You can also use the foam rubber mattress topper for your chair. Cut it as wide as chair - and leave it long enough to go from head to foot. Cut the hole where sore is. You might even want to double the foam rubber pad to give extra padding between you and the chair.
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Reply to my2cents
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This is about position, not the sore. Because of back pain, I sleep in many different positions. Most of us have a ‘favourite’, but if you have experience of long-haul air flights you know that you can actually sleep in other positions. I have slept sitting up many times, in a chair with a footstool or in a recliner. I have slept flat on the floor carpet, and often on the floor with my legs at right angles and lower legs propped up on an ottoman. Also in bed with 3 pillows under my knees, so that my back is flat on the bed. At the moment I’m usually sleeping in bed without a pillow. It’s worth experimenting with positions that change your body pressure, probably with a sheepskin to help.

My BIL died at home, bed-bound after he fell and broke a leg, and they hired a hospital bed with an inflate-deflate mattress which worked very well as a preventative.
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Reply to MargaretMcKen
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When mine got them during surgical recovery (not knowing it was already MRSA and he was going septic) his primary care said she would order Ambulatory Care to the house. Please call to see if this is an option. Pressure ulcers/staph/bed sores are deadly! Please make appropriate actions immediately as this becomes lethal if not addressed properly!!!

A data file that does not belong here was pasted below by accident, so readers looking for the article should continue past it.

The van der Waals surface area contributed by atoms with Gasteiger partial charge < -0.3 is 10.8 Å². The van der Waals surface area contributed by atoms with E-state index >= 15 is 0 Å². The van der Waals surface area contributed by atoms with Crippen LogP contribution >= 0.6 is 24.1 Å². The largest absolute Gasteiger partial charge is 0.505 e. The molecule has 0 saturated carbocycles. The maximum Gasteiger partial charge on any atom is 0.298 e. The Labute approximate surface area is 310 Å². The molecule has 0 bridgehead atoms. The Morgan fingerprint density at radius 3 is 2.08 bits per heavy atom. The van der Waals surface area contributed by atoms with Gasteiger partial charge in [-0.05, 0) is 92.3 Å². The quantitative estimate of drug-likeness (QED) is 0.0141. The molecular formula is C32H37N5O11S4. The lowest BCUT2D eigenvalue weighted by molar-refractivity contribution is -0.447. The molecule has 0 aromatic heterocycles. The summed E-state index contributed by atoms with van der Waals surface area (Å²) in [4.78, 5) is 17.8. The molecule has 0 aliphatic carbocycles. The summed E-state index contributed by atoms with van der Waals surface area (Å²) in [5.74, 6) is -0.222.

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Reply to PowerOf3
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The medication we use is called EndIt, which is available over the counter at the drug store. It is a zinc oxide preparation applied twice daily. The hospital treatment is with a mattress overlay that has ridges that can be inflated with a small air pump. The overlay produces a wave effect under the bottom sheet that causes the body to adjust it's position slightly so that the back moves slightly during sleep, so that pressure points are moving and not constant over one location. I don't know what the actual name of it is, but you would need to contact a hospital supply house to get one, I expect. We have one that was supplied by Hospice for our client (my wife). And it seems to work without disturbing her sleep; I don't think she notices it. Several years ago she was in a rehab facility and her bed had one of these devices, and she hated it. I think more able to notice it than she is now. Those are the remedies I know of. If the sore is open then I suggest that you get help from a nurse or doctor, or maybe contact Mayo Clinic on line for advice. I don't know about honey patches but you seem to have had success with them. I hope all this helps!